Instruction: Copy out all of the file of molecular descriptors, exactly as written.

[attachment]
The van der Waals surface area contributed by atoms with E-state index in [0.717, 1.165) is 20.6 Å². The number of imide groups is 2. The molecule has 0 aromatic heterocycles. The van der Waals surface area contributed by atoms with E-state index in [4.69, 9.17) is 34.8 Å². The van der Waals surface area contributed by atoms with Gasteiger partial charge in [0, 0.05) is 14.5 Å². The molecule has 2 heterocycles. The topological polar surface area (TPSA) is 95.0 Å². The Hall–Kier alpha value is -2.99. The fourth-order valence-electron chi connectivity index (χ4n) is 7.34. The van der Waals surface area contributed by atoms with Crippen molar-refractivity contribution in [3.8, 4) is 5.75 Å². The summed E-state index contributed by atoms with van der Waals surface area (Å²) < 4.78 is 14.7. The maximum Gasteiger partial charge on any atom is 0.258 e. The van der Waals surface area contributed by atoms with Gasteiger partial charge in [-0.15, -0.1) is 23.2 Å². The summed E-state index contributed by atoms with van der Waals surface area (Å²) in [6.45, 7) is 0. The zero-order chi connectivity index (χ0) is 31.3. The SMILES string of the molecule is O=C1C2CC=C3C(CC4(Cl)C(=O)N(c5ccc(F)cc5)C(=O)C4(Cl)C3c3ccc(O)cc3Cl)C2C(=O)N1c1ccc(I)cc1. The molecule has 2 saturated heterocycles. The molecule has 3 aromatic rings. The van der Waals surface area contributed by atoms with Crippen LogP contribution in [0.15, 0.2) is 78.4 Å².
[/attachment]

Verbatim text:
The van der Waals surface area contributed by atoms with E-state index in [0.717, 1.165) is 20.6 Å². The number of imide groups is 2. The molecule has 0 aromatic heterocycles. The van der Waals surface area contributed by atoms with E-state index in [4.69, 9.17) is 34.8 Å². The van der Waals surface area contributed by atoms with Gasteiger partial charge in [0, 0.05) is 14.5 Å². The molecule has 2 heterocycles. The topological polar surface area (TPSA) is 95.0 Å². The Hall–Kier alpha value is -2.99. The fourth-order valence-electron chi connectivity index (χ4n) is 7.34. The van der Waals surface area contributed by atoms with Crippen molar-refractivity contribution in [3.8, 4) is 5.75 Å². The summed E-state index contributed by atoms with van der Waals surface area (Å²) < 4.78 is 14.7. The maximum Gasteiger partial charge on any atom is 0.258 e. The van der Waals surface area contributed by atoms with Gasteiger partial charge in [-0.15, -0.1) is 23.2 Å². The summed E-state index contributed by atoms with van der Waals surface area (Å²) in [6.45, 7) is 0. The zero-order chi connectivity index (χ0) is 31.3. The SMILES string of the molecule is O=C1C2CC=C3C(CC4(Cl)C(=O)N(c5ccc(F)cc5)C(=O)C4(Cl)C3c3ccc(O)cc3Cl)C2C(=O)N1c1ccc(I)cc1. The molecule has 2 saturated heterocycles. The molecule has 3 aromatic rings. The van der Waals surface area contributed by atoms with Crippen LogP contribution in [0.15, 0.2) is 78.4 Å².